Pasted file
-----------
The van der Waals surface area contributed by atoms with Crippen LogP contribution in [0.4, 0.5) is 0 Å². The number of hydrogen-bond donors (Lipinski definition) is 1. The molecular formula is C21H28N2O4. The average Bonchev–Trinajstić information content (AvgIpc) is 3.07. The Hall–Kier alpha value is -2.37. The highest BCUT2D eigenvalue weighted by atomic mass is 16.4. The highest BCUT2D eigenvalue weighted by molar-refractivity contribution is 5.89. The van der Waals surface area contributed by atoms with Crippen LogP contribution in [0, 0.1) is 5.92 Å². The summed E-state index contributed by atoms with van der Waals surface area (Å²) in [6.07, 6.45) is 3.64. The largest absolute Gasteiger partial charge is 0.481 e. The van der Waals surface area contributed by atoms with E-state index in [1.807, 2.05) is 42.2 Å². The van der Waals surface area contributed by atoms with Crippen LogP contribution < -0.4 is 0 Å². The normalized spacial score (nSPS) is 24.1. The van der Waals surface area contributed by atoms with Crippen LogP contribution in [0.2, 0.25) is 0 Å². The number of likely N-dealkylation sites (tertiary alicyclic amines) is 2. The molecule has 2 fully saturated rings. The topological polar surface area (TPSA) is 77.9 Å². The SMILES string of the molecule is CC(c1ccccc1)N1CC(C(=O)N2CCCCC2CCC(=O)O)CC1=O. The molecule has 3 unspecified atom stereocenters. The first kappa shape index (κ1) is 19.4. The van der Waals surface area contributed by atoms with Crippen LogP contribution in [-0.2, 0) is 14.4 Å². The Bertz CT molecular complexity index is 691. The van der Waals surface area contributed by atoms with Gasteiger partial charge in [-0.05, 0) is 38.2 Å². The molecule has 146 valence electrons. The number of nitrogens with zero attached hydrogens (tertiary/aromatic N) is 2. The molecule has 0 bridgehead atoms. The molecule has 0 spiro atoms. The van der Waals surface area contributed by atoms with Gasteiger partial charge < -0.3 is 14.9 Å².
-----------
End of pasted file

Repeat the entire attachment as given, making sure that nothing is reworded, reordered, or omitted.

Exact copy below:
The van der Waals surface area contributed by atoms with Crippen LogP contribution in [0.4, 0.5) is 0 Å². The number of hydrogen-bond donors (Lipinski definition) is 1. The molecular formula is C21H28N2O4. The average Bonchev–Trinajstić information content (AvgIpc) is 3.07. The Hall–Kier alpha value is -2.37. The highest BCUT2D eigenvalue weighted by atomic mass is 16.4. The highest BCUT2D eigenvalue weighted by molar-refractivity contribution is 5.89. The van der Waals surface area contributed by atoms with Crippen LogP contribution in [0, 0.1) is 5.92 Å². The summed E-state index contributed by atoms with van der Waals surface area (Å²) in [6.07, 6.45) is 3.64. The largest absolute Gasteiger partial charge is 0.481 e. The van der Waals surface area contributed by atoms with E-state index in [1.807, 2.05) is 42.2 Å². The van der Waals surface area contributed by atoms with Crippen LogP contribution < -0.4 is 0 Å². The normalized spacial score (nSPS) is 24.1. The van der Waals surface area contributed by atoms with Crippen LogP contribution in [0.2, 0.25) is 0 Å². The number of likely N-dealkylation sites (tertiary alicyclic amines) is 2. The molecule has 2 fully saturated rings. The topological polar surface area (TPSA) is 77.9 Å². The SMILES string of the molecule is CC(c1ccccc1)N1CC(C(=O)N2CCCCC2CCC(=O)O)CC1=O. The molecule has 3 unspecified atom stereocenters. The first kappa shape index (κ1) is 19.4. The van der Waals surface area contributed by atoms with Crippen LogP contribution in [-0.2, 0) is 14.4 Å². The Bertz CT molecular complexity index is 691. The van der Waals surface area contributed by atoms with Gasteiger partial charge in [-0.05, 0) is 38.2 Å². The molecule has 146 valence electrons. The number of nitrogens with zero attached hydrogens (tertiary/aromatic N) is 2. The molecule has 0 bridgehead atoms. The molecule has 0 spiro atoms. The van der Waals surface area contributed by atoms with Gasteiger partial charge < -0.3 is 14.9 Å².